Intro: The Quinn Connection
"The Quinn Girls" - those words harken back to a time when all eight members of my family lived in a three bedroom house along Pogue's Run in
Why did we live in a house in Oglebay Park?
In 1950, my father, George H. Breiding was hired as the Naturalist for Oglebay Park and worked at the A. B. Brooks Nature Center there.
The illustration below was drawn by Naturalist and artist Don "Bud" Altemus, a contemporary of my dad's. The drawing was produced for the Nature Center stationary. He served as Naturalist there until 1963 - 13 years.
During those 13 years 3 more children were born to George and Jane Breiding - Michael, Wayne and William. My mom had already born three other children and had one mis-carriage before I came along in 1952.
During my dad's 13 years at "the Center" he was seldom home. Six days a week, sometimes seven he would get into the Ford Fairlane station wagon and drive the circuitous route up Pogue's Run Road and the old Serpentine carriage road to Rt 88 and then over to the Nature Center.
My dad took his job seriously. Among many other activities, during those 13 years he led 1000s of nature walks.
George H. Breiding's first nature walk at Oglebay Park in June of 1950
Photo by Bill Wylie
He also arranged and led winter bird walks where as many as 100 adults and children would show up. These bird walks usually ended with steaming mugs of hot chocolate and a crackling outdoor fire in the open-air fireplace on the lower level of the Nature Center.
Then there was Junior Nature Camp, Mountain Camp, a weekly radio show and newspaper column, evening slides shows and movies, participating and leading events with the Brooks Bird Club, shooting, preparing and making study skins of song birds, public relations and the list goes on. Is it any wonder I saw my dad more at the Center than at home?!
My memories of those childhood years at Oglebay Park could fill volumes. And, in one of those volumes there would be a chapter on "The Quinns".
Like the Breiding's - the Quinn Family was big. There were 9 children of Tom and Virginia Quinn, 6 girls and 3 boys. They attended many of the functions at the Nature Center and I often heard references to the "Quinn Girls", usually by would be suitors and admirers, some of whom worked for my dad.
I confess to only dim memories of the Quinn family from back then. I don't remember the boys at all and the "Quinn Girls" are now only shadowy shapes with lovely smiles, giggles and flowing skirts.
How I wish I had been just a few years older... :^)
Fast forward to 2012. I am now on my way to visit Patti (Quinn) Greeneltch and her husband Ned in Cottonwood AZ. Patti had graciously extended (several) invitations to me to stop by and visit on my various trips west. It took me a while, but I finally got around to it. And, am I glad I did. Although I felt I barely knew Patti, when we met again that feeling vaporized in a matter of seconds. Amazing how that works.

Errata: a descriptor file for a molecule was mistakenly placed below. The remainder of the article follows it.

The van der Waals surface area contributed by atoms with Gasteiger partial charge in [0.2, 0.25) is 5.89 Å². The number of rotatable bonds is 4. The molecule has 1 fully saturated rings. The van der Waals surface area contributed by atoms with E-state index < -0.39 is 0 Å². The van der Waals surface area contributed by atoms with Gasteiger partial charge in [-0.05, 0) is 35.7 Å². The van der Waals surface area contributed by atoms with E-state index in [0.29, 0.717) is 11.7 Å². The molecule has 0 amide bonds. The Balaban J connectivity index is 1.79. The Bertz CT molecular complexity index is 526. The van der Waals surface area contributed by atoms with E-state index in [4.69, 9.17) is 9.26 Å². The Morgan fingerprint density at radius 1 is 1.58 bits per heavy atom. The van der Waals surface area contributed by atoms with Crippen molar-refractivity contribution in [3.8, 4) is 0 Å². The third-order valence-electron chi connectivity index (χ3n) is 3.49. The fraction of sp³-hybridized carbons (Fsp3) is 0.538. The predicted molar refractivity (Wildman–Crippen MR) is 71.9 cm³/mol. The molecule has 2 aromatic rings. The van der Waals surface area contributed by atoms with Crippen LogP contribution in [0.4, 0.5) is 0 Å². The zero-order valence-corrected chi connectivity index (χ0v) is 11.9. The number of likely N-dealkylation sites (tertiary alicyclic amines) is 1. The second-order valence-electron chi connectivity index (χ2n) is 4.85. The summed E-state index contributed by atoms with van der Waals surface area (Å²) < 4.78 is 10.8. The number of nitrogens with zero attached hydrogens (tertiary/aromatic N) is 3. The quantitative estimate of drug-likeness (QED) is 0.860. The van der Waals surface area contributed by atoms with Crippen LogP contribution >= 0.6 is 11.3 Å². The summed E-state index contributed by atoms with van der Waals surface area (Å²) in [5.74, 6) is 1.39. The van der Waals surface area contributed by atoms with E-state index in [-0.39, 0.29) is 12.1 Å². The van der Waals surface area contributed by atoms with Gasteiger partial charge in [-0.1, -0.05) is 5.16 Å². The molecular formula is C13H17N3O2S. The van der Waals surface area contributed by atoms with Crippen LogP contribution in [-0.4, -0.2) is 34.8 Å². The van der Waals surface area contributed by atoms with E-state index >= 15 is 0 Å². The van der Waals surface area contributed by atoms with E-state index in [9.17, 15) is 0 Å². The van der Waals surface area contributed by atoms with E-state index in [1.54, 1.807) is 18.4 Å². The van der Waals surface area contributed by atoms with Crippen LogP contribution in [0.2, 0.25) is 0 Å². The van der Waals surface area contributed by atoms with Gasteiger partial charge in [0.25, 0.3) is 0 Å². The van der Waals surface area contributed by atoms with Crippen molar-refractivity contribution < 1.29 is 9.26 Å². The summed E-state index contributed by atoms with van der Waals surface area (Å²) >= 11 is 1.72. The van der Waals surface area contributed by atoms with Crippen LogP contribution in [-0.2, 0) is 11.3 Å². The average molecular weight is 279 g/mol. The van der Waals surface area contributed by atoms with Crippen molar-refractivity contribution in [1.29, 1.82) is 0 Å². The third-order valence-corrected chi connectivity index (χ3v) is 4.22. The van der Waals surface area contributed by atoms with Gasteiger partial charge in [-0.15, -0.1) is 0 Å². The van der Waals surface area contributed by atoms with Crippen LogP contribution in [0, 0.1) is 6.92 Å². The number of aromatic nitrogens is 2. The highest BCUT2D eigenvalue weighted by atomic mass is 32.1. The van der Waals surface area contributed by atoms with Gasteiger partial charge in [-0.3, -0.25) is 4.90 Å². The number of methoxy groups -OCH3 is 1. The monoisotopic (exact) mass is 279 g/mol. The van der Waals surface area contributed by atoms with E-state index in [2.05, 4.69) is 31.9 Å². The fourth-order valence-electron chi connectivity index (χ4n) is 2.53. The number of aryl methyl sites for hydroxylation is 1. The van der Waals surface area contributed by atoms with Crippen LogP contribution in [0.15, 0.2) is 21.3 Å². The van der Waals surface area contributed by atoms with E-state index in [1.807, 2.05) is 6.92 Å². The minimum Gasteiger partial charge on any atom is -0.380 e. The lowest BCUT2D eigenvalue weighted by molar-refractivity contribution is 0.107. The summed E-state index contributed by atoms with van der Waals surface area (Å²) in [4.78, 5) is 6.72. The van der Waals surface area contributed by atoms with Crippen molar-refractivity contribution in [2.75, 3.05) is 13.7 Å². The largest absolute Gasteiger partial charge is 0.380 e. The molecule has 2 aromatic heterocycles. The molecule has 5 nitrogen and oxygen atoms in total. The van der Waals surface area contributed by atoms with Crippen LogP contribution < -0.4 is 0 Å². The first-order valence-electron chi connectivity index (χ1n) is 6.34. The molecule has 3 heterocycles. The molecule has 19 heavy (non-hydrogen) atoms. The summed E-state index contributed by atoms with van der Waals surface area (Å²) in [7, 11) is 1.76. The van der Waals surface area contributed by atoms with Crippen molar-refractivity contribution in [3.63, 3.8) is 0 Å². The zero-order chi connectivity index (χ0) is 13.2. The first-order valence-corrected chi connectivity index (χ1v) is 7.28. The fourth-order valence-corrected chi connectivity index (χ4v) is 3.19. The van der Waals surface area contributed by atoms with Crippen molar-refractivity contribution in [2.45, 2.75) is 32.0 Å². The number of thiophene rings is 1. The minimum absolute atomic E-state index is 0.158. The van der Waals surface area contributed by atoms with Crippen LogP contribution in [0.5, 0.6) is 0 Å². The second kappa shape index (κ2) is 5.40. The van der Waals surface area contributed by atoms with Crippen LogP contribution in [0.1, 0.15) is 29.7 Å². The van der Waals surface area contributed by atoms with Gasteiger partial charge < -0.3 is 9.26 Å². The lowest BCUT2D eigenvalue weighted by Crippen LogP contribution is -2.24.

In order to jog my memory and fill in some blanks I asked Patti to provide me with a brief history of the Quinn Family.
I (Patti) am the youngest of nine. In order;
Melissa (lives in Portland, OR), Tom (lives in Moundsville), Amy, lives in Dallas, WV, Louise, lives in Pittsburgh, Kathleen, lives in Wheeling, Suzie, lives in Dallas, WV, Mike, lives in Hazen, ND, Colin, deceased and me.
My mother's father (Russell B. Goodwin) was the mayor of Wheeling in the 50's, my dad (Thomas W. Quinn) was from Moundsville, worked everywhere as a salesman but probably for the longest as an oil and gas man (leasing land from farmers for drilling companies).
We were told that my parents met at a birding/pancake breakfast at the Nature Center led by A.B. Brooks. My dad always had a love of the out of doors and often took as many children as could fit off camping, sharing his knowledge of geology, plants, etc (he was in the Boys Scouts as a young man).
He was involved in Terra Alta in the early days with Dan Hile, George Breiding and the founders of camp. As children we would often camp at Terra Alta during the "off-season". We all have many fond memories of the camp. Several of my older sisters attended Nature Camp as campers and as counselors.
My sister, Suzie (Quinn) and Joanie (Breiding), were good friends at camp and Joanie was my first and favorite counselor. My brother Mike helped at Nature Camp during his college years.
I moved back to Wheeling in 1975 and when my children were young they went to Nature "day camp" and then went on to regular (Junior Nature Camp) camp. My older son, Corey, loved it and stayed involved for many years, worked at the Nature Center as a day camp counselor during his college summers.
I volunteered at the Nature Center for many years, doing Oglebayfest, Winter Camp, Halloween Night walks, pretty much whatever I could do to help. I had the opportunity to renew my friendship with Dot and Delores (Broemson/Duvall), Carl Slater and others from my younger days, and to be a member of the OI Nature Center Board . I worked with Greg Park at REAP for a few years and then helped with both (Junior) Nature Camp and (Mountain Camp at) Terra Alta. I enjoyed leading the campfires at the center for several summers with my best friend.